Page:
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Vanguard Concert sextet proves unpredictable
Chamber music has so many attributes. Many consider it the highest of the musical arts – individual players interrelating without a conductor. There is a rich literature going back to early classical times and an equally rich supply of gifted musicians playing this glorious music.
Chamber music is, above all, predictable. A string quartet has not changed since the time of Haydn. The instruments are familiar. The receptive mood of chamber music lovers to a concert is, likewise, quite predictable.
Impresaria Elana Bolling of Vanguard Concerts has, for 46 years, discovered the finest musicians and created excellent programs for her series.
The April concert featured the Concertante String Sextet. A prize-winning American group, these young players carry an impressive pedigree of educational and musical achievements. So far, all is quite predictable.
Elana received a photograph of the sextet which has graced the season program since last September. In the photo we see six handsome young persons posing informally with their instruments, four men and two lovely women.
Concertante arrived in Dayton for the April 26th concert at the Art Institute’s magnificent Renaissance Auditorium. They went immediately to the hall to practice. Elana, as a hospitable Impresaria went to meet them. To her surprise, the group consisted of five young women and a single male.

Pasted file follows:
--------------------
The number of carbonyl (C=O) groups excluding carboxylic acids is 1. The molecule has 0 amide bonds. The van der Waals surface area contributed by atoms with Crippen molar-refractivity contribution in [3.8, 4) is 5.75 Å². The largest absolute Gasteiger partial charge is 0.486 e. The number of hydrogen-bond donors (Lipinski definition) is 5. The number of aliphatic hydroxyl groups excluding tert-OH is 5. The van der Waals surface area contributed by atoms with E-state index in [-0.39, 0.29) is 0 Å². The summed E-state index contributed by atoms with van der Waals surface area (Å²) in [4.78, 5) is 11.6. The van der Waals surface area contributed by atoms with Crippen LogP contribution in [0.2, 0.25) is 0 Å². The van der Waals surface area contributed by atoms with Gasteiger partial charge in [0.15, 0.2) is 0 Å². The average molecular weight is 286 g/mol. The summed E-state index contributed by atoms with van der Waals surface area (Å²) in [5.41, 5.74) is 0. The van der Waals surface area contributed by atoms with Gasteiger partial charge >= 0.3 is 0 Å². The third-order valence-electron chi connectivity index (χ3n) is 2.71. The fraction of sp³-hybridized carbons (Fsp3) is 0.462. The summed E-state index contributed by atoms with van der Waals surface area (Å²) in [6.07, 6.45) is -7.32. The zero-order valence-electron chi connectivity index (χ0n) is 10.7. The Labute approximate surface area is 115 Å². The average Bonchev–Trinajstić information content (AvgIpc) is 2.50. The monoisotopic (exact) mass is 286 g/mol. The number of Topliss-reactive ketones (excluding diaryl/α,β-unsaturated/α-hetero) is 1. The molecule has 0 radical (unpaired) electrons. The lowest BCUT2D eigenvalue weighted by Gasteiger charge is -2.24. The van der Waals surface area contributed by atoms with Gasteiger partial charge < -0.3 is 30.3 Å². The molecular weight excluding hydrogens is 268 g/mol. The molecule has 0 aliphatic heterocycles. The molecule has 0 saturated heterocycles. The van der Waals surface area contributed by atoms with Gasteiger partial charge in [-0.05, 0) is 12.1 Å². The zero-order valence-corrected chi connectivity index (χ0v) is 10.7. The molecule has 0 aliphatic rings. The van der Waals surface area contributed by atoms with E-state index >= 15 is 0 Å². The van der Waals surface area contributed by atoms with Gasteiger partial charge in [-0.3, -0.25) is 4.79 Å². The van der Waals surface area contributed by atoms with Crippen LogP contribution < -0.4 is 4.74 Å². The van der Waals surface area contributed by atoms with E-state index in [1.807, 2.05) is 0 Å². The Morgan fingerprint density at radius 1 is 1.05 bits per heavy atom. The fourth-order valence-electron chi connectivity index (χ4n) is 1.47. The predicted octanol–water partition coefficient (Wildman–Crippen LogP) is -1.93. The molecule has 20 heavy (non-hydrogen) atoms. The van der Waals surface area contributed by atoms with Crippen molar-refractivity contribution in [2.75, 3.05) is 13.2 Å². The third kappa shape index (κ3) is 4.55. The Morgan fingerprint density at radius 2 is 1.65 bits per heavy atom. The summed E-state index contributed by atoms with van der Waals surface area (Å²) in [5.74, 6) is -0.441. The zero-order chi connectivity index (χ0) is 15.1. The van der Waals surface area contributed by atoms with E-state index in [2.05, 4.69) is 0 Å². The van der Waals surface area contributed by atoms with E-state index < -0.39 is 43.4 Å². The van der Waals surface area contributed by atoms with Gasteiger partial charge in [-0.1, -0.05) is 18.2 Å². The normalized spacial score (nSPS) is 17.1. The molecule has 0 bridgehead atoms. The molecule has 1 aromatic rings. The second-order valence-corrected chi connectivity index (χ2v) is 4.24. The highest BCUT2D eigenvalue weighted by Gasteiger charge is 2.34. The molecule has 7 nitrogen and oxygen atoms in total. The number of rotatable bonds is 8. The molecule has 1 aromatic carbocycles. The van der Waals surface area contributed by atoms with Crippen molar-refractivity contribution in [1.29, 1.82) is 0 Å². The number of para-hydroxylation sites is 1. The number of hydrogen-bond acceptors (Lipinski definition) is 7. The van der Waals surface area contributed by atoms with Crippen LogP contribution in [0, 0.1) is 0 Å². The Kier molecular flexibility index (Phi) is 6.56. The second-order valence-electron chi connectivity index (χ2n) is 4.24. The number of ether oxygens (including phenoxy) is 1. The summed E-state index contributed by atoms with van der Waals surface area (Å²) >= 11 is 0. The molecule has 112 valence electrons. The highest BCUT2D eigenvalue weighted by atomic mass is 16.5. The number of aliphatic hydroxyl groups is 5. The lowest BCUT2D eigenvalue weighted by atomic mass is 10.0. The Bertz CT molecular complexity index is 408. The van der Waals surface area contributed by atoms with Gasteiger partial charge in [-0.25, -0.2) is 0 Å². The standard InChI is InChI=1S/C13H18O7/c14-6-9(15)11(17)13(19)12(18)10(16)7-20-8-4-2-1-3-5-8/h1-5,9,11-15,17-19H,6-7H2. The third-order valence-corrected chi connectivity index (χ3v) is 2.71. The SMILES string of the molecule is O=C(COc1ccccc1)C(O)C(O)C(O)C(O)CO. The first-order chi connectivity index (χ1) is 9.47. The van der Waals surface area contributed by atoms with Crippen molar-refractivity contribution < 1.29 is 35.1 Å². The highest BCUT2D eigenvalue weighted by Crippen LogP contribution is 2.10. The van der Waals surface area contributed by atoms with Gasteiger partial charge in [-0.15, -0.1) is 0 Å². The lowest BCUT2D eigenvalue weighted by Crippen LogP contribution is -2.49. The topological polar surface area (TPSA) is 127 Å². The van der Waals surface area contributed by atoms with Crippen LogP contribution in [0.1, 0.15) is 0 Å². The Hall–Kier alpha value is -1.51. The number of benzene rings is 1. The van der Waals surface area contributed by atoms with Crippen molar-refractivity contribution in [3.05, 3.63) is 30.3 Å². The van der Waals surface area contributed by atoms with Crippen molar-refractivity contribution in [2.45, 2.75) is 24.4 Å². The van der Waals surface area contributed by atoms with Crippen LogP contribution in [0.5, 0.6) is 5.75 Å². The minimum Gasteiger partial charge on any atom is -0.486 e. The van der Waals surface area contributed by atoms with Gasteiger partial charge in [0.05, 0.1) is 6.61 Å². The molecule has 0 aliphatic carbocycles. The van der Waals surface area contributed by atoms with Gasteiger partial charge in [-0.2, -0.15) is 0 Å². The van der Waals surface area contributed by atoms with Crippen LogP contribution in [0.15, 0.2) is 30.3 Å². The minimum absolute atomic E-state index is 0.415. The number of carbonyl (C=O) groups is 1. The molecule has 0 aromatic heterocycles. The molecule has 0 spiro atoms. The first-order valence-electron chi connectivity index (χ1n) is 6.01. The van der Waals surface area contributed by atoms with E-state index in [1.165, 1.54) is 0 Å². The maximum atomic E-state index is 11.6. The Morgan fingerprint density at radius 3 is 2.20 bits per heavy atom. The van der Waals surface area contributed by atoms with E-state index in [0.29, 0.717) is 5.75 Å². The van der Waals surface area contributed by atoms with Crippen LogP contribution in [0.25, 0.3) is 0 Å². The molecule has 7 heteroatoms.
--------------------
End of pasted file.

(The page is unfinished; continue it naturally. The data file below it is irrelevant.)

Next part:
The audience shared Elana’s astonishment as the sextet took the stage – the beautifully gowned women and the lone male. It took only a few notes of the first selection, Bohuslav Martinû’s 1932 Sextet for Strings, to remove all questions and concentrate on the amazing music.
The sextet played the difficult deep tones. The timbre flirted with atonality to engaging perfection. The three movements explored ranges of dynamics, tonal expression and musical form. Martinû’s music takes the listener to the edge and keeps them there, completely inured to the richness of his sound and special lyricism.
The string sextet literature is not heard as often as quartet music. This work demands another hearing – especially by the gifted musicians of Concertante.
The Martinû was followed by a most unforgettable musical experience. The sextet played Dvorák’s Sextet for Strings, Opus 48. Again, the work is unfamiliar but Dvorák’s musical sound is well known.
The group delivered a performance of the four movements to delicious perfection. The animated Slavic feelings, the sunny Bohemian temperament, the joyous rhythms all radiated from the instruments. There were moments in the second Dumka movement when the sonorous pizzicato strum of Alexis Gerlach’s cello illuminated the complex music it accompanied. In the finale, the viola of Danielle Farina literally sang.
The concert ended with the Brahms B-flat Sextet and its familiarity was welcome. I was, however, still hearing the Martinû and Dvorák. I hope to hear them played again by our gifted artists.
Oh yes, the mystery of the gender switch was solved. Concertante is an international music group. Their players live on several continents and assemble for concert tours in different configurations. The musicians who performed that evening play together regularly. Perhaps next time we will meet some of the men. You know who would get my votes.